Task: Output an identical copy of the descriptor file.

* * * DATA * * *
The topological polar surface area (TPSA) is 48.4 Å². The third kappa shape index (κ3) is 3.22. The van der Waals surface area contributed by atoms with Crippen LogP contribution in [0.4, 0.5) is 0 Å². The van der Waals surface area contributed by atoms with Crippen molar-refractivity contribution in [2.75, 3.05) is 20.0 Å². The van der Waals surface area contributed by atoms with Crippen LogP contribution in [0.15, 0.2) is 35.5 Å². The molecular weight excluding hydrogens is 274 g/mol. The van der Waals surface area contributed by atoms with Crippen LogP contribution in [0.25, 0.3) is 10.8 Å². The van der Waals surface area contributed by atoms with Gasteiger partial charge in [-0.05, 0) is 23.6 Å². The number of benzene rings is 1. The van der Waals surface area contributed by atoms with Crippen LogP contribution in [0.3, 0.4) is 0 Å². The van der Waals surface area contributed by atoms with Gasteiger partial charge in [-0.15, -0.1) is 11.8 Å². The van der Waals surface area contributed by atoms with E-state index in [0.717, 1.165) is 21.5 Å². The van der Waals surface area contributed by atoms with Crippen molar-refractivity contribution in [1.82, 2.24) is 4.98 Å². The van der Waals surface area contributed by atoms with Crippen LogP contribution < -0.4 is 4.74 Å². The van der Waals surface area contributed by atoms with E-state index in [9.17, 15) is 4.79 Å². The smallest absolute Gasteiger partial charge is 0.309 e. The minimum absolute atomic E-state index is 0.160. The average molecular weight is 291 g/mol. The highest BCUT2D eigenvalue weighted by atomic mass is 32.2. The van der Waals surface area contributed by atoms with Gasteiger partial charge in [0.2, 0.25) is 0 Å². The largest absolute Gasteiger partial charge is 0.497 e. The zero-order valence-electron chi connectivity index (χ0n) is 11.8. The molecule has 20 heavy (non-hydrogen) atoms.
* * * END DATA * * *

The topological polar surface area (TPSA) is 48.4 Å². The third kappa shape index (κ3) is 3.22. The van der Waals surface area contributed by atoms with Crippen LogP contribution in [0.4, 0.5) is 0 Å². The van der Waals surface area contributed by atoms with Crippen molar-refractivity contribution in [2.75, 3.05) is 20.0 Å². The van der Waals surface area contributed by atoms with Crippen LogP contribution in [0.15, 0.2) is 35.5 Å². The molecular weight excluding hydrogens is 274 g/mol. The van der Waals surface area contributed by atoms with Crippen LogP contribution in [0.25, 0.3) is 10.8 Å². The van der Waals surface area contributed by atoms with Gasteiger partial charge in [-0.05, 0) is 23.6 Å². The number of benzene rings is 1. The van der Waals surface area contributed by atoms with Crippen LogP contribution in [0.3, 0.4) is 0 Å². The van der Waals surface area contributed by atoms with Gasteiger partial charge in [-0.15, -0.1) is 11.8 Å². The van der Waals surface area contributed by atoms with E-state index in [0.717, 1.165) is 21.5 Å². The van der Waals surface area contributed by atoms with Crippen molar-refractivity contribution in [1.82, 2.24) is 4.98 Å². The van der Waals surface area contributed by atoms with Crippen LogP contribution < -0.4 is 4.74 Å². The van der Waals surface area contributed by atoms with E-state index in [9.17, 15) is 4.79 Å². The smallest absolute Gasteiger partial charge is 0.309 e. The minimum absolute atomic E-state index is 0.160. The average molecular weight is 291 g/mol. The highest BCUT2D eigenvalue weighted by atomic mass is 32.2. The van der Waals surface area contributed by atoms with Gasteiger partial charge in [0.2, 0.25) is 0 Å². The largest absolute Gasteiger partial charge is 0.497 e. The zero-order valence-electron chi connectivity index (χ0n) is 11.8. The molecule has 20 heavy (non-hydrogen) atoms.